Serpae Tetras are not exceptionally difficult to care for provided the water is kept clean. Aquariums are closed systems and regardless on size all need some maintenance. Over time decomposing organic matter, nitrates, and phosphate build up and the water hardness increases due to evaporation. To combat these ever changing conditions water should be replaced on a regular basis, especially if the tank is densely stocked. At least 25 - 50% of the tank water should be replaced every other week.
Water Changes: Bi-weekly
These fish are fairly hardy and a school of six will do best in about a 20 gallon aquarium. Adding aquarium safe peat to the tank will simulate the black water that these fish inhabit in nature. They need a high quality filter but make sure it does not create too much current as this fish prefers more sluggish waters. The lighting in the tank should be dim as they come from areas that have dense forest cover.
The aquarium should be heavily planted around the sides and back and have plenty of open water for swimming in the front. A few hiding places would be appreciated. Woodwork and floating plants will make them feel comfortable. A biotope tank is preferred by the Serpae Tetra. Using a substrate of river sand and scattered drift wood and twisted roots with a hand full of dried leaves make a good natural feel to the tank. Make sure to remove and replace the dried leaves every few weeks.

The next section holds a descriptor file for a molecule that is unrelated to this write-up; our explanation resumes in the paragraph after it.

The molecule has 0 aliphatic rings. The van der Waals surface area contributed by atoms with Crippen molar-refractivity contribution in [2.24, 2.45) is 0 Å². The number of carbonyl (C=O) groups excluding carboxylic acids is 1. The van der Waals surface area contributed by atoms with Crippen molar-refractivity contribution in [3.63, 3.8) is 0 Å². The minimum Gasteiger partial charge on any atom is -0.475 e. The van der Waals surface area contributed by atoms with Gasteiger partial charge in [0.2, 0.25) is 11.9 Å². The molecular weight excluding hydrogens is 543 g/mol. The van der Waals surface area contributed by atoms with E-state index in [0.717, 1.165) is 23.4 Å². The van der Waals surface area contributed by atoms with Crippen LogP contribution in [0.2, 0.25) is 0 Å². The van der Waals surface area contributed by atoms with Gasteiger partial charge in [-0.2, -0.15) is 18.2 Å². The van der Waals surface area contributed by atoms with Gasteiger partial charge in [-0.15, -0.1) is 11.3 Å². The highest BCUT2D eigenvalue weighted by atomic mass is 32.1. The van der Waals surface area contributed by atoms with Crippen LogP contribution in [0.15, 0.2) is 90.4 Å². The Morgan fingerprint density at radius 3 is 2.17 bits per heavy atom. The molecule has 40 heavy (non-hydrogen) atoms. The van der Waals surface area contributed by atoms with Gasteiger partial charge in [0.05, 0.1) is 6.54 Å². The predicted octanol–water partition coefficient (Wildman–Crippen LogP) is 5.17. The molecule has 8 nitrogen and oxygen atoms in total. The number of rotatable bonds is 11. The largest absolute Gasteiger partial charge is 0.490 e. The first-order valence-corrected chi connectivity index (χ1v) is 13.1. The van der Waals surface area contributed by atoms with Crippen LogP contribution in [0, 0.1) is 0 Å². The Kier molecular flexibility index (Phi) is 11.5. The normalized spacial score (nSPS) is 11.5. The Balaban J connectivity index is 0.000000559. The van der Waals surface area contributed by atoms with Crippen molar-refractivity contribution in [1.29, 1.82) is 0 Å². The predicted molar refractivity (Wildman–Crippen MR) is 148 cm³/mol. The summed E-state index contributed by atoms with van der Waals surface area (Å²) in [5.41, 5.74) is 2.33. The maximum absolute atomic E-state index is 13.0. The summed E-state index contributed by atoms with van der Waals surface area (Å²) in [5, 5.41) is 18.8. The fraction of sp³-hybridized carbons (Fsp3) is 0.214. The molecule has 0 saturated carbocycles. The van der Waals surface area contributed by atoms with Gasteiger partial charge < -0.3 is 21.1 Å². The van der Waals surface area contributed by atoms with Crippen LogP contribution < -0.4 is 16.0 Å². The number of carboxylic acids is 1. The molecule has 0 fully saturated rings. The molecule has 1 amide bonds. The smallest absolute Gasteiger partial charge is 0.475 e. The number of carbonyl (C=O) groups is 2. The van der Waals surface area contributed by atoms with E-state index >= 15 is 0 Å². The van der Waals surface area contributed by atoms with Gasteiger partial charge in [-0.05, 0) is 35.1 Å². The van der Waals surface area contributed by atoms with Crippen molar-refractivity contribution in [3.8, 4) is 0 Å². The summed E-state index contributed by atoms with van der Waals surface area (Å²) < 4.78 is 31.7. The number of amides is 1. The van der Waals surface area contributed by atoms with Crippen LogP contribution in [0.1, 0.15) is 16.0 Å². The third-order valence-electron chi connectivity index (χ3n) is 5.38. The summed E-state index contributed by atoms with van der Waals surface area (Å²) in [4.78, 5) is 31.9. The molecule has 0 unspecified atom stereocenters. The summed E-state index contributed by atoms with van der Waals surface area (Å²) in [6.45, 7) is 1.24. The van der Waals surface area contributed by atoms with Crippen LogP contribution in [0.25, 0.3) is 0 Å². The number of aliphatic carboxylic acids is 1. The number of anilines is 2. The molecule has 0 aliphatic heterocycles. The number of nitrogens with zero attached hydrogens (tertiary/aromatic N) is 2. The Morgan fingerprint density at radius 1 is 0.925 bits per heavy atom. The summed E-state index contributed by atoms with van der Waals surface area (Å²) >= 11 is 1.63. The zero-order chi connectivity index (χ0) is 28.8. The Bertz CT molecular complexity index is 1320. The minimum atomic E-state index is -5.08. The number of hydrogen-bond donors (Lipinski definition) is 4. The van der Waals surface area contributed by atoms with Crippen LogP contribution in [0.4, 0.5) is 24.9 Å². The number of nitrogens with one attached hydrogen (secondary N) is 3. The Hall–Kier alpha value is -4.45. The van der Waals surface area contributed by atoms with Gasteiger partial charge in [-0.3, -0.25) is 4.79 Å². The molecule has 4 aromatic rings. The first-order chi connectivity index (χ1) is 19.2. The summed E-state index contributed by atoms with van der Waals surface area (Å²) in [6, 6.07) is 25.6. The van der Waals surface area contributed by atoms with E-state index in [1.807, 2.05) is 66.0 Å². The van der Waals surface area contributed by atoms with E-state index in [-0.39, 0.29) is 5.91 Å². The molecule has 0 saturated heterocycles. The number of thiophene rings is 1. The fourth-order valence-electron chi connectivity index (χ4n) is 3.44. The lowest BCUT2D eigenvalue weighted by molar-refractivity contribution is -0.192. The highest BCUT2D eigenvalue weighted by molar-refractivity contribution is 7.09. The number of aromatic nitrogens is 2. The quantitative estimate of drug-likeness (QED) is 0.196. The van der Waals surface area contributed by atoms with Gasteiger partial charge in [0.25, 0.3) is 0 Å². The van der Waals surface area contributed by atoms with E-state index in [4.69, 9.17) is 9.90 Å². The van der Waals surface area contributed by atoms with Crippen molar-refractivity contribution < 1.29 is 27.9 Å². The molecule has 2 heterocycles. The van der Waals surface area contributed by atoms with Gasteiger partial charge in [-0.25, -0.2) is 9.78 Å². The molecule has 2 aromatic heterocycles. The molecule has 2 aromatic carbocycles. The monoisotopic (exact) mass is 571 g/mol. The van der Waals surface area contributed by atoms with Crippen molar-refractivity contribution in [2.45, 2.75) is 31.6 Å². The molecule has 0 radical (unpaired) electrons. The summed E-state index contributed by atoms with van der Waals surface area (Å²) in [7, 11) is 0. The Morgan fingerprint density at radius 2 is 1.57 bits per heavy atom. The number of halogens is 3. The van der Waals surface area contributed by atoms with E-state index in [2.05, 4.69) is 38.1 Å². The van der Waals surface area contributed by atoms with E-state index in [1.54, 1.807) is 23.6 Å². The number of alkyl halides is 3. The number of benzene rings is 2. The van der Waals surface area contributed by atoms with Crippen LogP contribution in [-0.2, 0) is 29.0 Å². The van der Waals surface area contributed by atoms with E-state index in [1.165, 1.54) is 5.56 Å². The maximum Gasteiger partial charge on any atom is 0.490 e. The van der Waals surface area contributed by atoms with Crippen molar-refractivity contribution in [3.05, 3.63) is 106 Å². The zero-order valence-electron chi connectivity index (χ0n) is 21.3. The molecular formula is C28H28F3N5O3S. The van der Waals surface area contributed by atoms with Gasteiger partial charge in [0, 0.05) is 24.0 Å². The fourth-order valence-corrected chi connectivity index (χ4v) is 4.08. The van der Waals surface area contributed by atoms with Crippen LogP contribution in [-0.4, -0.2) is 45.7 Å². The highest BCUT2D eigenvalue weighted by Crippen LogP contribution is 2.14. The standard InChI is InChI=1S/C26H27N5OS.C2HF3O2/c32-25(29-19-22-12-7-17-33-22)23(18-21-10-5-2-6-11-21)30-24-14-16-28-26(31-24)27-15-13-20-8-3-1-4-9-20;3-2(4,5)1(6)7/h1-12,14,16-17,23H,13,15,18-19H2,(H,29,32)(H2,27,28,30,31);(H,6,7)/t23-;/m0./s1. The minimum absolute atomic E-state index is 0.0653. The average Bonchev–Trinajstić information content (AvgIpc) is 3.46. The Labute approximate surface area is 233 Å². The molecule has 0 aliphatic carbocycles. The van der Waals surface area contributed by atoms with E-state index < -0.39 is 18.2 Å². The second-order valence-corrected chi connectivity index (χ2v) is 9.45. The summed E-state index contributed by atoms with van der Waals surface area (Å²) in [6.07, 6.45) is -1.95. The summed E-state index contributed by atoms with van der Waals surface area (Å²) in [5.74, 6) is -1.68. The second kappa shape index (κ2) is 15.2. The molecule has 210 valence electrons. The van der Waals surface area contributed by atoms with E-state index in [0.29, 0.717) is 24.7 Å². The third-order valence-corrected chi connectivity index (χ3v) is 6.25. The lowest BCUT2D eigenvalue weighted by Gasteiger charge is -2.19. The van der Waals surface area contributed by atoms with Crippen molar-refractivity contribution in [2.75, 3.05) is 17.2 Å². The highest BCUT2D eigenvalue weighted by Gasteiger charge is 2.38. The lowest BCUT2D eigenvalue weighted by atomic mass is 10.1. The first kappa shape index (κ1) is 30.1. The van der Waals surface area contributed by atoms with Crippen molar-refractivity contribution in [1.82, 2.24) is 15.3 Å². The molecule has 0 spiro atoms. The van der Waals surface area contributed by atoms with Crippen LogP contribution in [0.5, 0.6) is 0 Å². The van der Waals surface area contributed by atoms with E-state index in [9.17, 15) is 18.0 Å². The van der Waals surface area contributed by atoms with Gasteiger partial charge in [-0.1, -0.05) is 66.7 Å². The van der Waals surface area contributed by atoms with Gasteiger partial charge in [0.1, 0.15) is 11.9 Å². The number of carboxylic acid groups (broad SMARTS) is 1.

Minimum Tank Size: 20 gal (76 L)
Suitable for Nano Tank: Yes
Substrate Type: Any
Lighting Needs: Low - subdued lighting - A tank with a dark, shadowy set up and low lighting will bring out their best coloration.
Temperature: 72.0 to 82.0° F (22.2 to 27.8° C) - They should not be kept below 77° F (24° C) at any time.
Breeding Temperature: 75.0° F - Breeding temperatures between 75.0 to 82.0° F (24 to 27.8° C).
Range ph: 5.5-7.5
Hardness Range: 5 - 20 dGH
Water Movement: Moderate
Water Region: All - These fish will swim in all areas of the aquarium but will tend to spend a lot of time close to the top if their are floating plants.
The Serpae Tetra can be a good community fish but only if kept with fish that are the same size or bigger. Smaller fish may become targets, getting harassed and getting their fins nipped. It is also not advisable to keep this fish with slow swimming long finned tank mates. Good choices are similar sized tetras, rainbowfish, larger rasboras, barbs and danios. They do best when kept in pairs, or in schools of at least 5 - 6 individuals. Groups will make them feel comfortable and help diffuse some of their pugnacious tendencies. If two males are kept together they will act as if they are fighting but will not actually hurt each other. Tetras can be easily spooked into hiding so situate the tank appropriately.